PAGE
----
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Feast of St. John, Apostle and Evangelist

by Fr. Michael Cummins on December 27, 2012

 saintj13Two days after Christmas, the Church celebrates the Feast of St. John, apostle and evangelist.  John is the apostle who stood by the Cross of Christ and received Mary into his home.  The gospel attributed to John was the last of the four canonical gospels to be written and contains the most explicitly developed and exalted understanding (Christology) of who Christ is.  This can be seen in the very first verse of the first chapter of John: In the beginning was the Word, and the Word was with God, and the Word was God.  John wastes no time in presenting the great mystery of Christ as fully God and fully human!

Here, I think it is helpful to distinguish the Church’s understanding of mystery as contrasted to our pragmatic American mindset.  Often, in our American understanding, we view mystery as a problem to be solved and then moved on from.  The Church’s understanding is different.  The Church invites us to view mystery as a reality to be lived and encountered.  As we continually live and encounter this great mystery we are brought to truer understanding and deeper conversion.  The mystery of Christian faith is not a problem to be solved and left behind but rather a living reality to continually be returned to and a reality which does not fail to nourish us.

Perhaps this understanding of mystery (and specifically the mystery of Christ as fully God and fully human) is why the Church has placed this Feast of St. John just two days after our celebration of Christmas.  On Christmas we celebrate the incarnation of the Word made flesh; today we are invited to live and encounter this mystery whom we name Jesus, Lord and Savior!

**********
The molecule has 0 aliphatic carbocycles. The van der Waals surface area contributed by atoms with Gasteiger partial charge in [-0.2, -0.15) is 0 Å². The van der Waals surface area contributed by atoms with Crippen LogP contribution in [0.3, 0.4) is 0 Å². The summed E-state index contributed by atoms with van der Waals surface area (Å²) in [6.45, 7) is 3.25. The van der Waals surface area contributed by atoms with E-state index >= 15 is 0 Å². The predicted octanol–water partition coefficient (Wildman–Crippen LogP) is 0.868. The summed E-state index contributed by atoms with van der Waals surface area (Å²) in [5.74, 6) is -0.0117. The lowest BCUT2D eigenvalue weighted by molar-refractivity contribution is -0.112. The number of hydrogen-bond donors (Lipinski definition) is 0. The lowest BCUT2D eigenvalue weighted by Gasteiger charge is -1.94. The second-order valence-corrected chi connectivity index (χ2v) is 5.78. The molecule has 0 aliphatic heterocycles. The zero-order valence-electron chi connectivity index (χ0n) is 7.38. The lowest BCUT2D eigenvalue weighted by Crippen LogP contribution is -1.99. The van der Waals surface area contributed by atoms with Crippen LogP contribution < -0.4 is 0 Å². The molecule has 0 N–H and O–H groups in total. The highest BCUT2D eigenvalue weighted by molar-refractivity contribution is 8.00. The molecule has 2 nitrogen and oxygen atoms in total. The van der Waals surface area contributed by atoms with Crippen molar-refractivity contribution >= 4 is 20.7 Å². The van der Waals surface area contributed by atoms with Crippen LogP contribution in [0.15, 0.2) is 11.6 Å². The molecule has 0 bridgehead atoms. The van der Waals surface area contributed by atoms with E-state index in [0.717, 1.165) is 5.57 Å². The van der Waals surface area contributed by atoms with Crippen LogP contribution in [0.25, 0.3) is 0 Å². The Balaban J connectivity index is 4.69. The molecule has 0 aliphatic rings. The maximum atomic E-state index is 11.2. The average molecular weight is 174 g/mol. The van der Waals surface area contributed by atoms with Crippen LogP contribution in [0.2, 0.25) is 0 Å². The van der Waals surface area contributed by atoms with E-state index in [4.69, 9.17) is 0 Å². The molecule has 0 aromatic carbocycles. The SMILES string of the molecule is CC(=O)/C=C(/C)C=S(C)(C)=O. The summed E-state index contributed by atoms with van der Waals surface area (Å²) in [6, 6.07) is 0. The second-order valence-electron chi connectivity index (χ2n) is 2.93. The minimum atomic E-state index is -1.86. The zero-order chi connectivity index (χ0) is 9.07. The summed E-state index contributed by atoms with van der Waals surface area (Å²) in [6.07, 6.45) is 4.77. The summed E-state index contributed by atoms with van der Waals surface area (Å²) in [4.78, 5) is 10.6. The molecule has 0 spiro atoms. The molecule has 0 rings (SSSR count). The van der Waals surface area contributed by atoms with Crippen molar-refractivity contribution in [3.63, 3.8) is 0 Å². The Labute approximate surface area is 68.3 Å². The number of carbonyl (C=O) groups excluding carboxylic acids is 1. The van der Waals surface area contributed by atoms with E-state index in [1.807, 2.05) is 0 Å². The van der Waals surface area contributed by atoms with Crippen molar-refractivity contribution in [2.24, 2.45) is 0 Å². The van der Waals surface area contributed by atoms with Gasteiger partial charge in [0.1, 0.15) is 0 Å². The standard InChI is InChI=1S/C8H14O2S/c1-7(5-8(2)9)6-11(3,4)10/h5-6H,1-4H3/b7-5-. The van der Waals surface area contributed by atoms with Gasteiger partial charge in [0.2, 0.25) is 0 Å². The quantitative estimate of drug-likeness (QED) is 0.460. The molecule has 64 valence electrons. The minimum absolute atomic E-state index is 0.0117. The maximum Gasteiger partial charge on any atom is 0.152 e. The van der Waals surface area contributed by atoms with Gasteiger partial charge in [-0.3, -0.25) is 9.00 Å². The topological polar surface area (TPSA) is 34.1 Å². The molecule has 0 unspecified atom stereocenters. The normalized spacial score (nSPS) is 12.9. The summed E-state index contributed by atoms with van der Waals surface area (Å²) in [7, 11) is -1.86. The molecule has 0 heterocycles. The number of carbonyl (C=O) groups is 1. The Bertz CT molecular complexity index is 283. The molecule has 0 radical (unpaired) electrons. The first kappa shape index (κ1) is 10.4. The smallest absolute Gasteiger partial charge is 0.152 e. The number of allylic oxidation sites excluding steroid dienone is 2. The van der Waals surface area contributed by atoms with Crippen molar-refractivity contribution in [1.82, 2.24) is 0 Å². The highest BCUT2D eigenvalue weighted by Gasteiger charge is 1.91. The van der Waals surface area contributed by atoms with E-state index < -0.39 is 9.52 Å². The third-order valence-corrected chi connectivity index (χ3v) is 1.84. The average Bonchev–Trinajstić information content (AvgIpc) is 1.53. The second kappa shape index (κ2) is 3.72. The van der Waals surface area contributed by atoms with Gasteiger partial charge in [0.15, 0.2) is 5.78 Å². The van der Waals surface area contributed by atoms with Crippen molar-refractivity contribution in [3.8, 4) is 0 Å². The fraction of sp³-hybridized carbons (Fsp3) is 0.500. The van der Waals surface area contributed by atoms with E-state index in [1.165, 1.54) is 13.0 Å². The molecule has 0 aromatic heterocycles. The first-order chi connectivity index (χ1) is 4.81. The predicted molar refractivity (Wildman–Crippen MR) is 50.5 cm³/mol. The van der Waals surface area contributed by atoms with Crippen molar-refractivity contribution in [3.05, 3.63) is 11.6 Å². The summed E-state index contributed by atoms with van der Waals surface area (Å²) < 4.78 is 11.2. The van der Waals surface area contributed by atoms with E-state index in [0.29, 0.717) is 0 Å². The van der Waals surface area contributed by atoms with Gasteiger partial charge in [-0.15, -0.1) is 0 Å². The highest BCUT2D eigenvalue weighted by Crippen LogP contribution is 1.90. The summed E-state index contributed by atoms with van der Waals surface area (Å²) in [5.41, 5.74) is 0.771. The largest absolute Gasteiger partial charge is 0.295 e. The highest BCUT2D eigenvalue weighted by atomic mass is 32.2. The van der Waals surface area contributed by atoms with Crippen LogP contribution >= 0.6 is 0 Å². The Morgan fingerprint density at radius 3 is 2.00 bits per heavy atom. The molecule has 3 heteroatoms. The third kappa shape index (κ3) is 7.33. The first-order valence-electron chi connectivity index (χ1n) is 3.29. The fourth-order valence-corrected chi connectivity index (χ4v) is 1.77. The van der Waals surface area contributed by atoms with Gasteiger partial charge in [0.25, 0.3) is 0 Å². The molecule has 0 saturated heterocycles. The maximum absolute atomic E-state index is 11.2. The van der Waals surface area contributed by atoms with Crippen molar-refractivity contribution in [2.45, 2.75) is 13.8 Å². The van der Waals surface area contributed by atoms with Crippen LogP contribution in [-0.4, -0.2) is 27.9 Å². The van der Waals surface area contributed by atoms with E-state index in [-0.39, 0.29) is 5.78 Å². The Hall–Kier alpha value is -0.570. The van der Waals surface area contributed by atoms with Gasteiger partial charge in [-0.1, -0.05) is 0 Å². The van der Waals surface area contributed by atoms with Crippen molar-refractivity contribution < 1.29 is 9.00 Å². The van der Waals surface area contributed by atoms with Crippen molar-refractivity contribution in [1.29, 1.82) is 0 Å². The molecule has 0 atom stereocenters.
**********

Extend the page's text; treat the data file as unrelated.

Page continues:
In light of this understanding of mystery, I think it appropriate to share a few verses from John’s gospel that might assist our prayer and reflection during these first days of the Christmas season.

(I would invite any who might read these words to spend some time in the practice of Lectio Divina with these words during these first days of the Christmas season.  Sit with these words from John’s gospel and note what strikes your heart.)

The verses are from Chapter 1 of John:

The true light that enlightens every man was coming into the world.  He was in the world, and the world was made through him, yet the world knew him not.  He came to his own home, and his own people received him not.  But to all who received him, who believed in his name, he gave power to become children of God, who were born, not of blood nor of the will of the flesh nor of the will of man, but of God.

And the Word became flesh and dwelt among us, full of grace and truth; we have beheld his glory, glory as of the only Son from the Father.  (John 1:9-14)

The Word came to his own home…  What a marvelous and also tender thing!  God created the world and prepared the people of Israel that He might have a “home” to come to.  Creation (and therefore we) are of primary concern to our God!  God is not content to let us be lost in sin and death so he prepares a home.  The Word becomes flesh!

“Home” is a powerful word, a word laden with meaning and symbolism.  John is opening for us a great truth of our Christian faith.   God, it seems, does not just want to save us and correct our erring ways while at the same time remaining distant and removed; rather He wants to make a home with us.  God wants to make a home with us!  This truly gives an added dimension to the manger scene!

How might this “home” be made?  But to all who received him, who believed in his name, he gave power to become children of God; who were born … of God.  When we open our own hearts to receive Christ then our Lord enters and makes of our own hearts a home where he might dwell.  And as we receive Christ then he makes of our hearts a place of welcome (a “home”) for others.

The Church and the apostle John are giving us a great truth to chew on these first days of Christmas – the birth of Christ both makes possible our own birth and give us a true home.  As we encounter and receive Christ who is the Word made flesh then we, ourselves, are made children of God and members of the household of God!

God comes to make a home with us!                    

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